Tables explaining the categories used can be found here:


The syntactic analysis in Talbanken76 is described by its creators as an eclectic combination of dependency grammar, topological field analysis and immediate constituent analysis. This makes it very suitable for conversion to both phrase structure and dependency annotation. The conversion has proceeded in three steps:
  1. The original flat but multi-layered annotation is converted to a bare phrase structure annotation, i.e. a phrase structure with unlabeled nonterminal nodes, and edges labeled with grammatical functions. This conversion is rather straightforward given the partially hierarchical annotation exemplified above.
  2. The bare phrase structure annotation is extended to a full phrase structure representation by labeling nonterminal nodes with syntactic categories. These categories are not part of the original annotation and have to be inferred from other parts of the annotation.
  3. The full phrase structure annotation is converted to a dependency annotation using the standard technique with head-finding rules and preserving grammatical functions as edge labels. Head-finding rules are not part of the original annotation scheme and have to be constructed manually.

Phrase Structure Annotation

The phrase structure annotation, which is the outcome of the second conversion step, uses a conventional set of phrase types (S, NP, VP, etc.) in combination with the grammatical functions of the original MAMBA annotation. The representation allows discontinuous phrases, although discontinuous constituents are relatively rare in the treebank.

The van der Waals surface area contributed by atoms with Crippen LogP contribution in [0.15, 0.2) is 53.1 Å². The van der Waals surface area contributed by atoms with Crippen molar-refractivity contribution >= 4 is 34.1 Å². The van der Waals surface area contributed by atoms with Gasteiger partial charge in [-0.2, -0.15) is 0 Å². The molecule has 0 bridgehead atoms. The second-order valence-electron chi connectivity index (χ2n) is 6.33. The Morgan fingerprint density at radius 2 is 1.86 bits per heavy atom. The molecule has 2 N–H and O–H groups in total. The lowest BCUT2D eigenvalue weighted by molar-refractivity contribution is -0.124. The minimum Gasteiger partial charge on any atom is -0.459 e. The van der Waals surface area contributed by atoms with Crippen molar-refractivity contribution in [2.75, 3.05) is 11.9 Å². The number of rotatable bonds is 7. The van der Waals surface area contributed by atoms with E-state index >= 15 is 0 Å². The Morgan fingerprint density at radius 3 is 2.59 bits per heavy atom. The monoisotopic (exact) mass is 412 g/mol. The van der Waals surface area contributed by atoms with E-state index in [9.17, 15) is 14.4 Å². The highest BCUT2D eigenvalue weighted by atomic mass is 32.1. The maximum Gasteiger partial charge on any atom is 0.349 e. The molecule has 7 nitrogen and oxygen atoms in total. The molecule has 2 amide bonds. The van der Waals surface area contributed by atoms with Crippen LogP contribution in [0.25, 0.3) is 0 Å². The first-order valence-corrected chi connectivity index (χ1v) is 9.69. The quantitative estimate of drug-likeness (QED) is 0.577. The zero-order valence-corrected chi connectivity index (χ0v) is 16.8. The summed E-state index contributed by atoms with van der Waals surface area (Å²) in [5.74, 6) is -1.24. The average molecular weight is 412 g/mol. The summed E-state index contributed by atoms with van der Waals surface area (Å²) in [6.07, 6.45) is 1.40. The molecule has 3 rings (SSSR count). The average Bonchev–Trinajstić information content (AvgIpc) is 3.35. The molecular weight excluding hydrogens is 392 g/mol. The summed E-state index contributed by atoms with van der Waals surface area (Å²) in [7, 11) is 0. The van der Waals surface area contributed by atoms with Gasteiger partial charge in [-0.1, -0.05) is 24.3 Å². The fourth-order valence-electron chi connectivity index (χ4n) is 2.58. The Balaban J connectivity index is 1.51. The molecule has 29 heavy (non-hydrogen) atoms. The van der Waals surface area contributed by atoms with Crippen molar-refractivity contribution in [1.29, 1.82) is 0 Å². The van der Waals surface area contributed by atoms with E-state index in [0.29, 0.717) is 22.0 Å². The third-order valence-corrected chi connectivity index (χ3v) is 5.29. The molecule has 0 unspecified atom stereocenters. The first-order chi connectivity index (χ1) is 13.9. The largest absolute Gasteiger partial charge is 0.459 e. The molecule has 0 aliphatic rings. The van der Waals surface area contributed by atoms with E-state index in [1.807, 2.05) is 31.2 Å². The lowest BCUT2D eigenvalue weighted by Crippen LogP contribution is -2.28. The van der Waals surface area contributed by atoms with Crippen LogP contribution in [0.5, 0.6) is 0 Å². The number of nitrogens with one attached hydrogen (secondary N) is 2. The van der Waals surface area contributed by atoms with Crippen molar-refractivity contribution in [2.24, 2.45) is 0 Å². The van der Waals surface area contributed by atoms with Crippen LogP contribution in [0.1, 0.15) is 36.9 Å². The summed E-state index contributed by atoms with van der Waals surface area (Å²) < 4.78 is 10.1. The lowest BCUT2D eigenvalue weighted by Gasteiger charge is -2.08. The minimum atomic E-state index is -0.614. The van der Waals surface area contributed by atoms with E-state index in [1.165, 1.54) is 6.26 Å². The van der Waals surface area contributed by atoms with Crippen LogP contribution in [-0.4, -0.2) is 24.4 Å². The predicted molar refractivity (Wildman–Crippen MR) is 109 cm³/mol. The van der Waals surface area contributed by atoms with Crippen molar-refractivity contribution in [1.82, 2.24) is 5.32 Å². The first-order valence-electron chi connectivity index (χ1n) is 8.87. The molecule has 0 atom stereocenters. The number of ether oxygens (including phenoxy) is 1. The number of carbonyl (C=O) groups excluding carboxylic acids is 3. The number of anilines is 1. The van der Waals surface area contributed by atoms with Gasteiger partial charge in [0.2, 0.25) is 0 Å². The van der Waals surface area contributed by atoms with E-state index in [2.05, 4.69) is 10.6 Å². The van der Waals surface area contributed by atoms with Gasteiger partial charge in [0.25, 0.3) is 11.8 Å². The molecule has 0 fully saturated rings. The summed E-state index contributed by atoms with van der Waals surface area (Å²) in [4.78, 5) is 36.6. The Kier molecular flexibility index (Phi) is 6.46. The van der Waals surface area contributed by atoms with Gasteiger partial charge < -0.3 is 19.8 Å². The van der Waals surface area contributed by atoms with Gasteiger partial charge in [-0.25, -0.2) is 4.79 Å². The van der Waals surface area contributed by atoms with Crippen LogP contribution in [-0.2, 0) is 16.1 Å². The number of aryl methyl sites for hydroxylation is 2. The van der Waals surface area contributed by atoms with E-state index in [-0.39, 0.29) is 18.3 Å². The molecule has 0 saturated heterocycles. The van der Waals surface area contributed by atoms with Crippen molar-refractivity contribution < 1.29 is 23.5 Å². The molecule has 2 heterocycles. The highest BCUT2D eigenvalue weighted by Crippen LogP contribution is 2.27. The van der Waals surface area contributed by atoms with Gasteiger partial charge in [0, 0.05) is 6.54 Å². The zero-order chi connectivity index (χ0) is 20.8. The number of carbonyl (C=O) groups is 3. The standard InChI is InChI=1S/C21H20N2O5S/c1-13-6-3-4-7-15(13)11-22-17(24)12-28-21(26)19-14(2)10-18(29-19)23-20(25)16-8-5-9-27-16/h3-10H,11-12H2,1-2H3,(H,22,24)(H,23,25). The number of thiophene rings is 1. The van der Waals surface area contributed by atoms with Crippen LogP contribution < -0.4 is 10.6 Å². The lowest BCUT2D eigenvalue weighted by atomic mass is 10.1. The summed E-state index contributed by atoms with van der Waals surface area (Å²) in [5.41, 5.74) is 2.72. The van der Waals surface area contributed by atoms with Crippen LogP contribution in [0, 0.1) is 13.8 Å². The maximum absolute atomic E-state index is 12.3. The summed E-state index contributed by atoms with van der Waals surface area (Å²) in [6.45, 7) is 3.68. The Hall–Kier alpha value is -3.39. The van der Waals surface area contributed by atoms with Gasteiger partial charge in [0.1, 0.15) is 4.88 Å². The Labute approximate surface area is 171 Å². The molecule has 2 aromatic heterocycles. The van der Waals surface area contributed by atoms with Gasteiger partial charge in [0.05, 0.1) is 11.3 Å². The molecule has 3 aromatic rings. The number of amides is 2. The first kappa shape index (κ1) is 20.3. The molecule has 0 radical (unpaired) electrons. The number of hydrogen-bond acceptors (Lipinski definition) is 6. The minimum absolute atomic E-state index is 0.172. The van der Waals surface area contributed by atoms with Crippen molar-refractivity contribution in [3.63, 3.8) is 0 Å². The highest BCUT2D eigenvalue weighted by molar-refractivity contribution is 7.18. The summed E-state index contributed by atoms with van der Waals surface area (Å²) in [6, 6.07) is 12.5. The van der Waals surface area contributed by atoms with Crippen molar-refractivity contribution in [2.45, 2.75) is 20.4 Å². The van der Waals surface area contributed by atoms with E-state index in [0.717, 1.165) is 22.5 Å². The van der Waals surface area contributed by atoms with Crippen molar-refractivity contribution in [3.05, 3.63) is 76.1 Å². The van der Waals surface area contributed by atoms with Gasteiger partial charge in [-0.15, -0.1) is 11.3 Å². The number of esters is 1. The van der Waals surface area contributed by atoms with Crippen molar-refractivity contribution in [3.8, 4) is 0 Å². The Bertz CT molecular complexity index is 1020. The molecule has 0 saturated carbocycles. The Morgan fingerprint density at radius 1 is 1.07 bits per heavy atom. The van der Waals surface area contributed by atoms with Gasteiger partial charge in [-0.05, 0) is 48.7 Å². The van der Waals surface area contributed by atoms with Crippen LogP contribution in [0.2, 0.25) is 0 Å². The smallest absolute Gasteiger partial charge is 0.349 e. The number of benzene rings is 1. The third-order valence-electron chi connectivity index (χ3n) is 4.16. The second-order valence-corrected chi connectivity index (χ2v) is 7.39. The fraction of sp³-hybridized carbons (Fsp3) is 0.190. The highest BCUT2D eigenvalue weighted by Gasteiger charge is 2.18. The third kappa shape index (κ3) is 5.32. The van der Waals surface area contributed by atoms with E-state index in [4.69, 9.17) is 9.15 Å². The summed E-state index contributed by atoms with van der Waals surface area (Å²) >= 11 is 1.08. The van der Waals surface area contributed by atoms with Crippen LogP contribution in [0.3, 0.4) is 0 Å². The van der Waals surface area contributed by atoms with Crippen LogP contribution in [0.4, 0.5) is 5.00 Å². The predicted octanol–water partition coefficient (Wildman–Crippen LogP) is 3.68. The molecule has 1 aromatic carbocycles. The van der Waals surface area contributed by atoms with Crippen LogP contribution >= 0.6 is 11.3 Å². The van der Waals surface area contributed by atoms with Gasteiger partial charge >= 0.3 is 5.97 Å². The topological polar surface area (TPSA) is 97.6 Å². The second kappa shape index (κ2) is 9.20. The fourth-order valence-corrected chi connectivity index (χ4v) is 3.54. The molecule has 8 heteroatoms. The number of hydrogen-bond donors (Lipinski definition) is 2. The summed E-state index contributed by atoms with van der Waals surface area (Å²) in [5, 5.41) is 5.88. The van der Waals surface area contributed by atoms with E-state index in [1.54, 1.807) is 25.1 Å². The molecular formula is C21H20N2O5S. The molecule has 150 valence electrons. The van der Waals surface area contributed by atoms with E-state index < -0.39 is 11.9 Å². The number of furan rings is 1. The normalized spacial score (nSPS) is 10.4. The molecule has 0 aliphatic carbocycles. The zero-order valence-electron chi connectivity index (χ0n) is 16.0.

The phrase structure annotation comes in two versions, one with the flattest possible trees that can be extracted from the original annotation, called Flat Phrase Structure (FPS), and one where trees have been deepened by inserting, e.g., NPs within PPs and VPs within (larger) VPs, called Deepened Phrase Structure (DPS). In both cases, the conversion has necessitated the introduction of a small number of new syntactic functions.

Dependency Structure Annotation

The dependency annotation (Dep), which is the outcome of the third conversion step, consists of terminal nodes connected by edges labeled with the same syntactic functions as DPS, extended with the label ROOT for words that are not governed by another word in the dependency structure. The representation allows non-projective dependency structures, which are needed to capture discontinuous constituents.

The conversion from phrase structure to dependency structure uses a priority list for finding the head of a phrase.


In the CoNLL-X shared task format, information from the lexical categories in the MAMBA annotation is distributed over 3 fields:
  1. Coarse-grained part-of-speech (CPOSTAG)
  2. Part-of-speech (POSTAG)
  3. Features (FEATS)
In mapping the part-of-speech tags of the Dep format to the CoNLL-X shared task format, we have used the following principles: NB: The version of Talbanken05 distributed in CoNLL-X shared task format here is not identical to the data set used in the shared task itself. The latter dataset used the two-character tags in both the CPOSTAG and POSTAG and had no information in the FEATS field.